Also read: Pakistan needs to stop thinking of Kashmir as an unfinished business of Partition Military’s image makeover When General Qamar Bajwa became army chief in November 2016, he apparently decided that Pakistan could not afford to be pulled in different directions by the military and the civilians. There is considerable potential in stable civil-military relations and Gen Bajwa expressed a desire to make Pakistan a ‘normal country.’ Unlike General Raheel Sharif, Bajwa did not want a personality cult for himself, nor did he focus solely on getting an extension in his three-year tenure, as General Ashfaq Parvez Kayani had preferred. After getting the three-year extension in tenure, Bajwa’s interest is now said to be in correcting the country’s course from General Headquarters (GHQ) through parliament and civilian institutions. As is often the case with well laid out plans of absolute control, Pakistan’s current dispensation has had its share of setbacks. The Supreme Court’s outgoing Chief Justice, Asif Saeed Khosa, waited until the last few weeks of his tenure to deliver a series of judgments that challenged Bajwa’s plans. The extension of Bajwa’s tenure as army chief by three years was determined by the Court as not possible under existing laws. The Supreme Court allowed a six-month extension to enable a legal fix, which has come in the form of the latest amendment in the Pakistan Army Act. Consensus among disparate parties in parliament to enable Bajwa’s extension was worked out to help recover the military’s image. That image had been somewhat dented by the Supreme Court’s challenge to Bajwa’s extension as well as another court sentencing former army chief General Musharraf to death for treason over his suspension of the Constitution in 2007.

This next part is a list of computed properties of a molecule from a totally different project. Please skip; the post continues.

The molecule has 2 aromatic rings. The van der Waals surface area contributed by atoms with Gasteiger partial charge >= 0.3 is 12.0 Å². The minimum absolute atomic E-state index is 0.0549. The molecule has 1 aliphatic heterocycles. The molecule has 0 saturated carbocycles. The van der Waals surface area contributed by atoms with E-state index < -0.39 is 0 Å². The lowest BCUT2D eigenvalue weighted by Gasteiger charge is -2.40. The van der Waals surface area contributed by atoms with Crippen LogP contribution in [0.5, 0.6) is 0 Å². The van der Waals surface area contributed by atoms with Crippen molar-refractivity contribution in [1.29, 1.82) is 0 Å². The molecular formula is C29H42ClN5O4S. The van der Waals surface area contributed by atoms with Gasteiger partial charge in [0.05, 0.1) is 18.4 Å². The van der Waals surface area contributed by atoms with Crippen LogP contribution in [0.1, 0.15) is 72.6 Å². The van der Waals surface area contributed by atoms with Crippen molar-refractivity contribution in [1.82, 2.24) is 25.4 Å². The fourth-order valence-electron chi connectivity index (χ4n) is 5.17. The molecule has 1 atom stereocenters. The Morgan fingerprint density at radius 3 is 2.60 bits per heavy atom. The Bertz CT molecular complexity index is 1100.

Gen Bajwa vs Gen Ayub Khan
Having secured his extension with parliament’s blessing, General Bajwa would now like to focus on straightening out Pakistan’s economy, suppressing Jihadi terrorism, working out a peace deal in Afghanistan, finding a balance in ties with China and the US as well as between Iran and Saudi Arabia, and normalising relations with India without giving up on Pakistan’s claims on Kashmir.